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As teachers at 22 Otago secondary schools prepare to strike on Wednesday, the Post Primary Teachers' Association (PPTA) is planning another round of rostered strikes in term four.
Wednesday's strike, in response to stalled pay negotiations, will affect nearly 13,000 secondary school pupils as classes are closed.
Many schools are attempting to provide some supervision for pupils if parents have difficulty making alternative plans.
Parents are advised to call to see what, if any, provisions have been made.
The strike action is the result of PPTA members voting overwhelmingly to reject the Government's latest pay offer in secondary teachers' collective agreement negotiations.
Secondary teachers across the country want a 4% pay rise.
The Ministry of Education is offering a 1.5% increase.
New Zealand PPTA Otago representative Jocelyn Hunter said striking was not ideal, but the executive felt it was being backed into a corner because the ministry had stopped listening.
Discussions around issues such as capping class sizes, free influenza immunisations for teachers, time for professional development and the provision of laptops for teachers had been shut down by ministry negotiators, she said.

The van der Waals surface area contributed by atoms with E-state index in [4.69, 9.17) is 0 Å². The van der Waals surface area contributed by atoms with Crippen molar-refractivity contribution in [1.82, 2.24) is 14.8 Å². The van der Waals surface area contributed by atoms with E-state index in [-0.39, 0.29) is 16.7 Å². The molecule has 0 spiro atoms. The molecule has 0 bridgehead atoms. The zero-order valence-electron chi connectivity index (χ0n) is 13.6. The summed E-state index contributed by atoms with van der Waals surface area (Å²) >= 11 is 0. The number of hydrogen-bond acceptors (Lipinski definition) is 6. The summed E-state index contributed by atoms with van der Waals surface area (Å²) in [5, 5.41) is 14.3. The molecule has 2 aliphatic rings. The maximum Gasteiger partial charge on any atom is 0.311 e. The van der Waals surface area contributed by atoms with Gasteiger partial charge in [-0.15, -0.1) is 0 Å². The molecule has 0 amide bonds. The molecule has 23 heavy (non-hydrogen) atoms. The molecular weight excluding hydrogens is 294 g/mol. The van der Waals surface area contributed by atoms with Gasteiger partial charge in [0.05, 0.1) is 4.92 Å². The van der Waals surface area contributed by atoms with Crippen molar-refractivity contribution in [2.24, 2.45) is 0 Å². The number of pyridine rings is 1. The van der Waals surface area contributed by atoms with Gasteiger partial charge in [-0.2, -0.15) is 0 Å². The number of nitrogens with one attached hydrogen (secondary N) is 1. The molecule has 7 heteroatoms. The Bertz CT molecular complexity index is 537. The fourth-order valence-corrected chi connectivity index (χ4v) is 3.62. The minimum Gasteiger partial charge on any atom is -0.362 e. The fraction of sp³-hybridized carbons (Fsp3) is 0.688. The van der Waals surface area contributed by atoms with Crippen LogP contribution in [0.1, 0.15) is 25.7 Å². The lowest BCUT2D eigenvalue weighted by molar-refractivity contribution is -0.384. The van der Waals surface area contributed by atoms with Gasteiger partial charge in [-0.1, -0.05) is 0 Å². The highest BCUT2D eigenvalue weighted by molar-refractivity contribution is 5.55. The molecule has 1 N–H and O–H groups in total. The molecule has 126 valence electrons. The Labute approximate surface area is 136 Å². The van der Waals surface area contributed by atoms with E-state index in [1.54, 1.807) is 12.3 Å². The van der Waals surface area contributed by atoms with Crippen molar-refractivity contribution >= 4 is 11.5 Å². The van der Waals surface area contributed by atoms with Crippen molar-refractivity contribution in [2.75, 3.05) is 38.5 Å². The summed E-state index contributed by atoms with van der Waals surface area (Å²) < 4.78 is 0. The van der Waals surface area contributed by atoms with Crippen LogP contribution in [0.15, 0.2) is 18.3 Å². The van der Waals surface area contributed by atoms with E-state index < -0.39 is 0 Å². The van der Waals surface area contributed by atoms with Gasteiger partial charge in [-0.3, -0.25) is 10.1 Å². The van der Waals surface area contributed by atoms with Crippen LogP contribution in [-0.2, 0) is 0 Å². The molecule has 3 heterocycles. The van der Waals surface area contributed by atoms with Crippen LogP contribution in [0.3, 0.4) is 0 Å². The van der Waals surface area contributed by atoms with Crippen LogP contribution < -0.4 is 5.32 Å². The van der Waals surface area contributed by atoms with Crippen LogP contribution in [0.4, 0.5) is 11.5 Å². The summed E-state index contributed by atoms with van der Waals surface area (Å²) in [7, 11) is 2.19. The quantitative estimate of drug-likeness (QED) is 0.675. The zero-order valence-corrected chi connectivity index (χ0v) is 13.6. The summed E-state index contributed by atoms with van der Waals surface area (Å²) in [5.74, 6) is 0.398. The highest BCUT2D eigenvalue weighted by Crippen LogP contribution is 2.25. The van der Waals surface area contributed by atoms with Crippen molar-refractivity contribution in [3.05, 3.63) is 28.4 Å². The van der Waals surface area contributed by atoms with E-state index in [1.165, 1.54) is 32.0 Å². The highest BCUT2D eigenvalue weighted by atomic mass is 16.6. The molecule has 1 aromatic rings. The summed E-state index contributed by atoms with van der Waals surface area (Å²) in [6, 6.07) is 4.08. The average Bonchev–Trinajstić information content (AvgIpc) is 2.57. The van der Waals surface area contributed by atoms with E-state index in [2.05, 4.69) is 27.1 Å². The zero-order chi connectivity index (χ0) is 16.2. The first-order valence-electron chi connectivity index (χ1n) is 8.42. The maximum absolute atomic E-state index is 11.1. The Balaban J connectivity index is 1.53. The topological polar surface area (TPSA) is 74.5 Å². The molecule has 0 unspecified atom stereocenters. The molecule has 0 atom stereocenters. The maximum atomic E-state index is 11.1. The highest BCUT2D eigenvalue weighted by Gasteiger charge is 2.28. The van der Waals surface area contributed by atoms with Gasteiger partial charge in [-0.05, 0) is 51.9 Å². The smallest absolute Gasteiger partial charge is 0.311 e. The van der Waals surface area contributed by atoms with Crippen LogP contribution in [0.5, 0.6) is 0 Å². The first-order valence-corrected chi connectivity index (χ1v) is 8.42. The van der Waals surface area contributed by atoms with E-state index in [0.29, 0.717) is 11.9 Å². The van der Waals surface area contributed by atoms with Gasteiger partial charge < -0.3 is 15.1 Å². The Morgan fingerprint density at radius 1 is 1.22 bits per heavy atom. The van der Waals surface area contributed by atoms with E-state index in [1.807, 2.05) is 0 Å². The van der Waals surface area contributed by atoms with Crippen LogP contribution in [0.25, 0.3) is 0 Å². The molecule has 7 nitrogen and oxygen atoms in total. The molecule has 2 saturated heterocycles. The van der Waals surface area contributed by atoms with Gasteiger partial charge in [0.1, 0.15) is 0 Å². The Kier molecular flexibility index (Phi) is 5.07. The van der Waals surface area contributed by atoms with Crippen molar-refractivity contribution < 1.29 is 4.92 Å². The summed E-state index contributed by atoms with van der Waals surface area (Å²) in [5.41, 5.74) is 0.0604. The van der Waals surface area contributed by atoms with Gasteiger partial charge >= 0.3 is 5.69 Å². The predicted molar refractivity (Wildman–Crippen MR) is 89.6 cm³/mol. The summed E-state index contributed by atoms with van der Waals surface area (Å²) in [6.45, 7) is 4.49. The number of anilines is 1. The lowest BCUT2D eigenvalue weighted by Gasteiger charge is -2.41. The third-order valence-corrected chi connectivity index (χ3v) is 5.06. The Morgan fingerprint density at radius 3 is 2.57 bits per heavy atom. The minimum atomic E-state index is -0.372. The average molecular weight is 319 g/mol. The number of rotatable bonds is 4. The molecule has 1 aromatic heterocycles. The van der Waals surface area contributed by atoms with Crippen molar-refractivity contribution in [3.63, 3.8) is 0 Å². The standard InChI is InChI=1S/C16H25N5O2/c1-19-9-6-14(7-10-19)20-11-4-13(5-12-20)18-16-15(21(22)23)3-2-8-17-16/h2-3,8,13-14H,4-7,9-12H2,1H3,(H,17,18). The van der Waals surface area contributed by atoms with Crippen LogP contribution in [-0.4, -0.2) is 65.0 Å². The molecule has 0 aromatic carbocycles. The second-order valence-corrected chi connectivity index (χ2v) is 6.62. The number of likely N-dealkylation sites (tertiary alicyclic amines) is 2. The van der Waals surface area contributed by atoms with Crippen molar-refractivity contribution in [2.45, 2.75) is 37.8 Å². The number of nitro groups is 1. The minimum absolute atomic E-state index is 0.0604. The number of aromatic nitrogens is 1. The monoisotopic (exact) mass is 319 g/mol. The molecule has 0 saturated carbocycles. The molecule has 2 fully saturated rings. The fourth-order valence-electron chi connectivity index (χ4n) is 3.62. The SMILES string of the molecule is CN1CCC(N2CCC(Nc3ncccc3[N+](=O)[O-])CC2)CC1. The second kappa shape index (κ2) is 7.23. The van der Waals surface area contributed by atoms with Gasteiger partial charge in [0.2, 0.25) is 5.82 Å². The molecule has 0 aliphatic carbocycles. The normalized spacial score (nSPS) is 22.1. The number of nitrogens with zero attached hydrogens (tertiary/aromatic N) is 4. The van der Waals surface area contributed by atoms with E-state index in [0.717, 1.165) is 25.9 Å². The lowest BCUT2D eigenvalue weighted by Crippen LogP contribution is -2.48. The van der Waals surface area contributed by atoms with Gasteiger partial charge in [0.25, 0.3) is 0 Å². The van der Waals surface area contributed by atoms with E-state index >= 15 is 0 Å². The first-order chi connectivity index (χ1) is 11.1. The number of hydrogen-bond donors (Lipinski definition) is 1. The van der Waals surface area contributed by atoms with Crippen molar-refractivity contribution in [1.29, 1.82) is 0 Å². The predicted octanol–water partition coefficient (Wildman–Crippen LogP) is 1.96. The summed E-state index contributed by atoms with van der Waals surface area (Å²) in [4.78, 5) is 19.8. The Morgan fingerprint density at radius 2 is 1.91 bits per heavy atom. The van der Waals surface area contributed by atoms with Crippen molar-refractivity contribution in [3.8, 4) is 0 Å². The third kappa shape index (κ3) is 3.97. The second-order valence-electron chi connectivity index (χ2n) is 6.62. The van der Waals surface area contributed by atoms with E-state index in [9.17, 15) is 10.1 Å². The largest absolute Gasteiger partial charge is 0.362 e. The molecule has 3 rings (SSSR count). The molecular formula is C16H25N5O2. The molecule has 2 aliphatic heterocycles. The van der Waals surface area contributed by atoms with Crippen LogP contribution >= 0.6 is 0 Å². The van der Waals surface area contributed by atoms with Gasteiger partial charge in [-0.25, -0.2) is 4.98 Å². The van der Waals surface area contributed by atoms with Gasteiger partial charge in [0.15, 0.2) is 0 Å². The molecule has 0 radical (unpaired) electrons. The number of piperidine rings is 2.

PPTA president Kate Gains-ford said the strike could be averted if the ministry came back with an offer addressing the PPTA's claims and concerns.
If not, PPTA members planned to run a series of "rostering home" strikes during term four, in which pupils in certain year levels would be sent home for the day, Ms Gainsford said.
Wednesday's strike has been criticised by Prime Minister John Key, who said it showed how "disconnected" the PPTA was from the real world.
Mr Key said the Government had offered a deal consistent with what nurses and police had, and it was in line with inflation.
Education Minister Anne Tolley was also disappointed with the strike action and believed parents would not appreciate it.
She urged the PPTA to return to the table and continue negotiations.
Area schools and Columba College are the only secondary schools which will not be affected by the strike because their teachers are covered by the area school teachers' collective agreement.
Canterbury secondary schools have also been exempted by the PPTA from the strike action because of the difficulties caused by the area's recent earthquake.
Schools affected: 22
Schools unaffected: 5
Pupils affected: About 12,750
June 30: Collective agreement expires.
May 3: Negotiations start between Ministry of Education and Post Primary Teachers' Association.
August: Negotiations break down. PPTA members vote to strike.
September 15: PPTA members due to strike.
Term 4: Proposed strikes to affect teaching certain year levels.